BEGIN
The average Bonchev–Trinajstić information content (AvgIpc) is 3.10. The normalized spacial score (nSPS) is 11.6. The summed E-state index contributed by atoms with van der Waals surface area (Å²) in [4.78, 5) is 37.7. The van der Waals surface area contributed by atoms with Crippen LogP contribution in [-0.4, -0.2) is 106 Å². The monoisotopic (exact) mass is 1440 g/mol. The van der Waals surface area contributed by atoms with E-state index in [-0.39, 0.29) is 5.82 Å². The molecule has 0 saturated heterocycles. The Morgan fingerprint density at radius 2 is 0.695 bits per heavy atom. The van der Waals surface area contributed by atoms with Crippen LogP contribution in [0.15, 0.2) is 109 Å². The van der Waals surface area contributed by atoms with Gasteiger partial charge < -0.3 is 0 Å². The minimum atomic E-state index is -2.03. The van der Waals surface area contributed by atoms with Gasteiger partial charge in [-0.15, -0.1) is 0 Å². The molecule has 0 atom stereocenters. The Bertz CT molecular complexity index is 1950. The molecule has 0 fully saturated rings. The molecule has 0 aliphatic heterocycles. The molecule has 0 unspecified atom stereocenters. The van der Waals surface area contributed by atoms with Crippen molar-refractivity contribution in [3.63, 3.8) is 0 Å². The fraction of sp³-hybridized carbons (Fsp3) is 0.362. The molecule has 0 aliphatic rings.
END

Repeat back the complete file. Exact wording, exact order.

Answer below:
The average Bonchev–Trinajstić information content (AvgIpc) is 3.10. The normalized spacial score (nSPS) is 11.6. The summed E-state index contributed by atoms with van der Waals surface area (Å²) in [4.78, 5) is 37.7. The van der Waals surface area contributed by atoms with Crippen LogP contribution in [-0.4, -0.2) is 106 Å². The monoisotopic (exact) mass is 1440 g/mol. The van der Waals surface area contributed by atoms with E-state index in [-0.39, 0.29) is 5.82 Å². The molecule has 0 saturated heterocycles. The Morgan fingerprint density at radius 2 is 0.695 bits per heavy atom. The van der Waals surface area contributed by atoms with Crippen LogP contribution in [0.15, 0.2) is 109 Å². The van der Waals surface area contributed by atoms with Gasteiger partial charge < -0.3 is 0 Å². The minimum atomic E-state index is -2.03. The van der Waals surface area contributed by atoms with Gasteiger partial charge in [-0.15, -0.1) is 0 Å². The molecule has 0 atom stereocenters. The Bertz CT molecular complexity index is 1950. The molecule has 0 fully saturated rings. The molecule has 0 aliphatic heterocycles. The molecule has 0 unspecified atom stereocenters. The van der Waals surface area contributed by atoms with Crippen molar-refractivity contribution in [3.63, 3.8) is 0 Å². The fraction of sp³-hybridized carbons (Fsp3) is 0.362. The molecule has 0 aliphatic rings.